Everyone aspires to live a happy life. For a lot of people, that means focusing on big-picture goals - things like raising a family, owning a home, and finding the perfect job. While these ambitions are valid, they're all on the macro scale of life and tend to take time. Meanwhile, there are many small changes we can make to our day-to-day to raise our happiness quotient right here and now. While there's no sure-fire path to personal fulfilment, here are five evidence-backed methods that could help to lead you in the right direction.
Look at what's on your plate
In times of stress or hardship, it can be tempting to reach for 'comfort' foods as an emotional crutch. Research shows that eating certain types of dark chocolate in times of stress can have a positive effect on mood, partly due to flavonoid antioxidants, which benefit brain and cardiovascular health.
Similarly, sugar activates the brain's reward system - triggering the release of dopamine - creating feelings of pleasure. However, these are fleeting experiences that can't be sustained long term. Research has emerged that explores potential links between excessive sugar consumption and depression and low-moods, although this is an area that requires further study.
Perhaps a more fulfilling strategy is to eat a balanced, healthy diet. A local study that tracked the diets and moods of 281 young adults over a three-week period found that subjects reported positive moods the day after eating increased levels of fruit and vegetables. Moreover, 'meaningful changes' were associated with the daily consumption of 7-8 serves of fruit and vegetables.
With that in mind, try to follow the New Zealand Eating and Activity Guidelines and increase your intake of vegetables, fruits, whole grains, and legumes. Foods you should limit or avoid entirely include refined cereals, fried snacks, cakes, biscuits, and alcohol.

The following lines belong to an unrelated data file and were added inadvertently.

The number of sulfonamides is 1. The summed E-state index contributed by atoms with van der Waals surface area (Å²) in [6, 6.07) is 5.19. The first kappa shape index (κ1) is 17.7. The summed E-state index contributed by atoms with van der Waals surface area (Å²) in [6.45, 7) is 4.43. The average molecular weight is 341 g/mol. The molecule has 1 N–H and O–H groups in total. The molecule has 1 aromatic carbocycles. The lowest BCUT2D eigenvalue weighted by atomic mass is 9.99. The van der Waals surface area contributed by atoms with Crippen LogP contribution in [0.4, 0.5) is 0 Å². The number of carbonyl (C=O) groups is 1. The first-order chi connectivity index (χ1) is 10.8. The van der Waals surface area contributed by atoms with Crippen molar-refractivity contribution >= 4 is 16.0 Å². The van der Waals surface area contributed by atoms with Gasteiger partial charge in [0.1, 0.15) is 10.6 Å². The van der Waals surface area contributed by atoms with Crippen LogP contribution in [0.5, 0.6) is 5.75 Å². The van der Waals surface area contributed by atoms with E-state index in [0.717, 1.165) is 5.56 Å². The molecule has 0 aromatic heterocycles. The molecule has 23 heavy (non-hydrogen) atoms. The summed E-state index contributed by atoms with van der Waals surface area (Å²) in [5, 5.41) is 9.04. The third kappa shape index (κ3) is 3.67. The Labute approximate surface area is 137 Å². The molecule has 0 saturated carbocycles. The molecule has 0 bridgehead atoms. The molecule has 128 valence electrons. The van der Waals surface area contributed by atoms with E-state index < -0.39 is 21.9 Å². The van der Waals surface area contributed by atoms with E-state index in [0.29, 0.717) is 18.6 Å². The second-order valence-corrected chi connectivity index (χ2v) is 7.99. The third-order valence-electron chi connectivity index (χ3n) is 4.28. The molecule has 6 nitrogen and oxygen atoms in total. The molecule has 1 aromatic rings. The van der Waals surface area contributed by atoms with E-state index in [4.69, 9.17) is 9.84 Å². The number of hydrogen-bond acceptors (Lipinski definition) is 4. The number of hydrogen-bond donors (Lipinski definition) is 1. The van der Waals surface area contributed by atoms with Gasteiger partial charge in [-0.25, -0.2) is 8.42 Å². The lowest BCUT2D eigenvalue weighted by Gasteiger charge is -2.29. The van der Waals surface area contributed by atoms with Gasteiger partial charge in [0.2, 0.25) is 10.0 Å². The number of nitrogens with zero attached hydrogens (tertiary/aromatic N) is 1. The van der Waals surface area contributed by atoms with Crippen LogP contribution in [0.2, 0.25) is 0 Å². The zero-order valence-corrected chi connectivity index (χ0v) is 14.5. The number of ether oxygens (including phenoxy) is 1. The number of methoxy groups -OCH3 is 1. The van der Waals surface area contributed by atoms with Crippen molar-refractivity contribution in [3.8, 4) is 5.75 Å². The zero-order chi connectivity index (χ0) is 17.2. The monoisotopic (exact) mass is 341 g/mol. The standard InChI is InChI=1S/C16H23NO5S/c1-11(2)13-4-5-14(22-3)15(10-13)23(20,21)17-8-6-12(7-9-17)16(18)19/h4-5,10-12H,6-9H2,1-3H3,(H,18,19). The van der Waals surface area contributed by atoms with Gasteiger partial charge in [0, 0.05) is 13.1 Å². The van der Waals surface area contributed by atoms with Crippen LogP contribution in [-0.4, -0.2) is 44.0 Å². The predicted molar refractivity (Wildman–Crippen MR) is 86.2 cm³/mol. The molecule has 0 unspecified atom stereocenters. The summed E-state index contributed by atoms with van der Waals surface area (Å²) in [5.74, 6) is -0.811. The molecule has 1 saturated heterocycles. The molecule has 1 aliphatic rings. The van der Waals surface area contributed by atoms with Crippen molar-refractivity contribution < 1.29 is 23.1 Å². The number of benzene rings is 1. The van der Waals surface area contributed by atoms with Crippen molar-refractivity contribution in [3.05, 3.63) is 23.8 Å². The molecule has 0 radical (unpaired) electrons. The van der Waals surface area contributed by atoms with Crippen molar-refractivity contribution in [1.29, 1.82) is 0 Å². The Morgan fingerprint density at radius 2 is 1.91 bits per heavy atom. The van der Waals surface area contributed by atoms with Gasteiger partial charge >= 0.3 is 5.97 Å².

Go for a jog
Exercise comes with a myriad of benefits, but we tend to focus on the physical side of the equation. While this is a significant component of wellbeing, physical activity greatly benefits the mind, too.
A 2018 international study found that physical activity and exercise can decrease the chance of developing depression in youths, in adults, and in the elderly.
So, exactly how active do you need to be to start seeing results? Mental Health NZ recommends 30 minutes of vigorous exercise per day as an achievable goal.
Unplug before bed
Statistics New Zealand has revealed that there are 3.8 million mobile phones in New Zealand with an active internet connection. On average, Kiwis are spending 18 hours a week staring at their phone screens, and almost 40% of us are concerned about the amount of time we, or those closest to us, are spending mindlessly tapping and scrolling. Is all this time peering at our phones taking a toll on our happiness? It seems likely.
One area of concern is the impact that screen exposure is having on sleep quality. The blue light emitted from a phone screen hinders the production of melatonin (the hormone that induces sleep) in the brain. Poor sleep is linked with anxiety and depression, while the inverse is also true - good sleep promotes positive wellbeing and happiness.
For a restorative night's rest, try to avoid using any screen-based device within an hour of your planned bedtime.